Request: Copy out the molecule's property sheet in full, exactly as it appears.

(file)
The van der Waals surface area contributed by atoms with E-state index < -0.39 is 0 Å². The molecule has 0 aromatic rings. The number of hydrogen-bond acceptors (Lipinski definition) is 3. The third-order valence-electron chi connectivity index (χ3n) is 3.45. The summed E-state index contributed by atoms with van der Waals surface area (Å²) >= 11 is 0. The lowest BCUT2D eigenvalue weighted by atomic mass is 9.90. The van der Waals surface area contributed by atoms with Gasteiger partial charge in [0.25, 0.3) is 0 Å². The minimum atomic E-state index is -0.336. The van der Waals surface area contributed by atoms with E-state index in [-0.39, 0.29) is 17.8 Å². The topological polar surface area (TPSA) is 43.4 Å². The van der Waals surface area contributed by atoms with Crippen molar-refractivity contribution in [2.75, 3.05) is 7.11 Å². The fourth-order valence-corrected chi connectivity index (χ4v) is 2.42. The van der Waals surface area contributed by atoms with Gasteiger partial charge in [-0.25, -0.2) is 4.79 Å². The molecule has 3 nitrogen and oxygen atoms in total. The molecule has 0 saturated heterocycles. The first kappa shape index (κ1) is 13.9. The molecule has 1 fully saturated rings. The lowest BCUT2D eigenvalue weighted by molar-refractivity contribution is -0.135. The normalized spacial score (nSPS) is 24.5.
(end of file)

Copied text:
The van der Waals surface area contributed by atoms with E-state index < -0.39 is 0 Å². The molecule has 0 aromatic rings. The number of hydrogen-bond acceptors (Lipinski definition) is 3. The third-order valence-electron chi connectivity index (χ3n) is 3.45. The summed E-state index contributed by atoms with van der Waals surface area (Å²) >= 11 is 0. The lowest BCUT2D eigenvalue weighted by atomic mass is 9.90. The van der Waals surface area contributed by atoms with Gasteiger partial charge in [0.25, 0.3) is 0 Å². The minimum atomic E-state index is -0.336. The van der Waals surface area contributed by atoms with E-state index in [-0.39, 0.29) is 17.8 Å². The topological polar surface area (TPSA) is 43.4 Å². The van der Waals surface area contributed by atoms with Crippen molar-refractivity contribution in [2.75, 3.05) is 7.11 Å². The fourth-order valence-corrected chi connectivity index (χ4v) is 2.42. The van der Waals surface area contributed by atoms with Gasteiger partial charge in [-0.25, -0.2) is 4.79 Å². The molecule has 3 nitrogen and oxygen atoms in total. The molecule has 0 saturated heterocycles. The first kappa shape index (κ1) is 13.9. The molecule has 1 fully saturated rings. The lowest BCUT2D eigenvalue weighted by molar-refractivity contribution is -0.135. The normalized spacial score (nSPS) is 24.5.